I didn’t really understand the whole concept of clean eating, I thought it just meant no carbs and no chocolate. And so the weight dropped off me. And I loved it. I was a size 8 for the following year (and I’m not that type of size 8 girl who’s naturally that way, I had to eat less than 1000 calories a day to maintain my body.) I didn’t work out at all as I found that I could maintain my weight from diet alone and I abused the quote “70% of the body is made in the kitchen, 30% is gym”. I just used a dumbbell to do about 3 sets of 12 squats and dead lifts a day, maintaining that skinny booty.

But yeah, I ended up going from this. (Not remotely overweight but with a terrible taste in Primark bikinis and knock off Lacoste towels from Turkey.)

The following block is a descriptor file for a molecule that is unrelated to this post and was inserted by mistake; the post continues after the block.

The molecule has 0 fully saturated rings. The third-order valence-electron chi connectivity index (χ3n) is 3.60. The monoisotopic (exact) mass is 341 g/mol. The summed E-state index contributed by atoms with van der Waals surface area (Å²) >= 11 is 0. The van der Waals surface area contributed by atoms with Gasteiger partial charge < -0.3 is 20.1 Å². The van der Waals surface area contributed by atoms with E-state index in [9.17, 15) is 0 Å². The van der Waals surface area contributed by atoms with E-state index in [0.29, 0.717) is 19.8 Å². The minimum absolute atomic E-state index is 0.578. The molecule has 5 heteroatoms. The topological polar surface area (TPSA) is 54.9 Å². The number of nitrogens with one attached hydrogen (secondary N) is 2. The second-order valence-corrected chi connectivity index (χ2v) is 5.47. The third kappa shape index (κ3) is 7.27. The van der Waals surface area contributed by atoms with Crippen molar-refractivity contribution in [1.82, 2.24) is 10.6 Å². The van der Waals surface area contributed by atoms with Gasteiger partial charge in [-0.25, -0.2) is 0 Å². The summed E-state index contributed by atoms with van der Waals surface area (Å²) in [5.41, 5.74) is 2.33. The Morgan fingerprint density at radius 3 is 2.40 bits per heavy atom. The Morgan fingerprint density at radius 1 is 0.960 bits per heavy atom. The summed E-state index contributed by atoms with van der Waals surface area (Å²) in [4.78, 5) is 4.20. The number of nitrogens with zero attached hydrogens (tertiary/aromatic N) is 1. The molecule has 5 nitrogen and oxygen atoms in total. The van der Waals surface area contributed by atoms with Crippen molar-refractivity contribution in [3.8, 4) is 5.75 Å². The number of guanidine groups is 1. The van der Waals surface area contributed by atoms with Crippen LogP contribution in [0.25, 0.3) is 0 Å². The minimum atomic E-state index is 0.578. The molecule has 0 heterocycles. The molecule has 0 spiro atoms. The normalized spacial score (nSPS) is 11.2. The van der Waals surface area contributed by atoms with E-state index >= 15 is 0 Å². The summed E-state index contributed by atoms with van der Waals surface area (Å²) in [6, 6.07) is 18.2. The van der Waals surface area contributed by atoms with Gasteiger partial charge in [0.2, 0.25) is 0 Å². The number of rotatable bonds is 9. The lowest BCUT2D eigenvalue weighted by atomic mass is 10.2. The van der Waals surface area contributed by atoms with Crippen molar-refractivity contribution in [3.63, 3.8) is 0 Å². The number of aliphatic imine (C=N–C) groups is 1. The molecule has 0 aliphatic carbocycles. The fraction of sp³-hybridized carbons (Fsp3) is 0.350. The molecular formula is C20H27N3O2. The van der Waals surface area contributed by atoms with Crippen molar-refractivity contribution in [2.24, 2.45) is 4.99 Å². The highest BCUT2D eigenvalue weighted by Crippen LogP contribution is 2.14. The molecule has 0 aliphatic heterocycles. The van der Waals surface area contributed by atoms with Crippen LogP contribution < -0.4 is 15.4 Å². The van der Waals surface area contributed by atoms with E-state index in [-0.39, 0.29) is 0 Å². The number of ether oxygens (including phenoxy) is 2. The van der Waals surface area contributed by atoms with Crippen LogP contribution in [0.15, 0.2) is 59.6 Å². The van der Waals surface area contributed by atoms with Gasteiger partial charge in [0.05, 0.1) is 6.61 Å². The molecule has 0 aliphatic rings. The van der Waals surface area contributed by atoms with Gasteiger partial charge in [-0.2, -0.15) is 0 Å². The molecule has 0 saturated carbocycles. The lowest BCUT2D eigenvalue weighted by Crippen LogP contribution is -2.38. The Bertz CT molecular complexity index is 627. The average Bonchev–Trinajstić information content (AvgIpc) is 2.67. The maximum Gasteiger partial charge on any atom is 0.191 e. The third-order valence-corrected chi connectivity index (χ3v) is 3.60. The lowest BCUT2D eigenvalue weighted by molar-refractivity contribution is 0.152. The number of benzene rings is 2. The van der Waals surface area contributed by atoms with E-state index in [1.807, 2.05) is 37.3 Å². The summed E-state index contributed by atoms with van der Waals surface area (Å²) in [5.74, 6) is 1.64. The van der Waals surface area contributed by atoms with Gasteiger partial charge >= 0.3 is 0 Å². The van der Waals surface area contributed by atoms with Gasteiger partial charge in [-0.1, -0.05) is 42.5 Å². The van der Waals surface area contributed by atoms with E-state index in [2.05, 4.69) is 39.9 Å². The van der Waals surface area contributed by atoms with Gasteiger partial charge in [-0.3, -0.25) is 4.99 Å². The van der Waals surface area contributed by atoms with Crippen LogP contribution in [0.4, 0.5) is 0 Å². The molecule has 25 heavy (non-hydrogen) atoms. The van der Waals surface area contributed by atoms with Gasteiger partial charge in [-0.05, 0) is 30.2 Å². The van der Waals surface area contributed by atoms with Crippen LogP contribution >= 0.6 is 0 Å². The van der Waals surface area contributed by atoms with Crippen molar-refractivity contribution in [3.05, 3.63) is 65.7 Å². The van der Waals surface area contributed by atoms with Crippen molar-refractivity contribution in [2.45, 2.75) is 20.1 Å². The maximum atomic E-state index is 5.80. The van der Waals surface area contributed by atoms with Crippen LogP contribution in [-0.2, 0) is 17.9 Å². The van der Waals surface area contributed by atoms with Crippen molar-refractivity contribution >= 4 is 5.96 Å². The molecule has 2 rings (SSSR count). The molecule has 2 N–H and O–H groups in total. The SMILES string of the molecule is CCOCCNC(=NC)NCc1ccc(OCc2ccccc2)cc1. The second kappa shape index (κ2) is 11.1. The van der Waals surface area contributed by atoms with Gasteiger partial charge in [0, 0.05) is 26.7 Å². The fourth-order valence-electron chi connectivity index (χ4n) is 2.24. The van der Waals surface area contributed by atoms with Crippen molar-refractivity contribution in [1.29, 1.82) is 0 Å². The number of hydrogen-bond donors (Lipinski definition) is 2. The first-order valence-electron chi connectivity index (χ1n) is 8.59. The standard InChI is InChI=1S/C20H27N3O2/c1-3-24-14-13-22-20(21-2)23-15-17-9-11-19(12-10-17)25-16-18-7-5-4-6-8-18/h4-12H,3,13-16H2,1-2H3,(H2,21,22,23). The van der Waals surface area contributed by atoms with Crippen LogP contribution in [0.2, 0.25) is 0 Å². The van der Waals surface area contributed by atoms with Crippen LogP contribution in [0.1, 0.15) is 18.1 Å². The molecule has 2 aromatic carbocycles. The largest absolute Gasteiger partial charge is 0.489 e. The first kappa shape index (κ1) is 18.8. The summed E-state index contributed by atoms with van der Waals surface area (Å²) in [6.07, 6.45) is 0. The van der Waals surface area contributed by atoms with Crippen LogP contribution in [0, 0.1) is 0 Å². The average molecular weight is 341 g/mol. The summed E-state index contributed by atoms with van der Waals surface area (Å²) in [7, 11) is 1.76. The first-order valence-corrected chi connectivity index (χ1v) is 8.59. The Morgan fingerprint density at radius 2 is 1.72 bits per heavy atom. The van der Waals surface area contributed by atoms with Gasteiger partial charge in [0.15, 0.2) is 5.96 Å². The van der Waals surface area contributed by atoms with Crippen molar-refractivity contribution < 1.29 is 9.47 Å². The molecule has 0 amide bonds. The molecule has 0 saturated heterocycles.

To this.


And looking at that second photo you wouldn’t think I under- ate would you? You wouldn’t look at that and be concerned for my wellbeing? When realistically, I took and then posted that photo after suffering from a 2 day sickness bug. This may be TMI but I literally could not get off the toilet and had to have a bucket to accommodate the other end it was coming out of too. Then this bikini arrived in the post and I was super excited about how flat and toned my tummy looked from all the wrenching I had been doing. And I know many girls would be the same, I myself continue to joke that I could do with a stomach bug to lose some extra lbs, but I hate that ideology entirely, and I hate that my mind has programmed itself to think that way.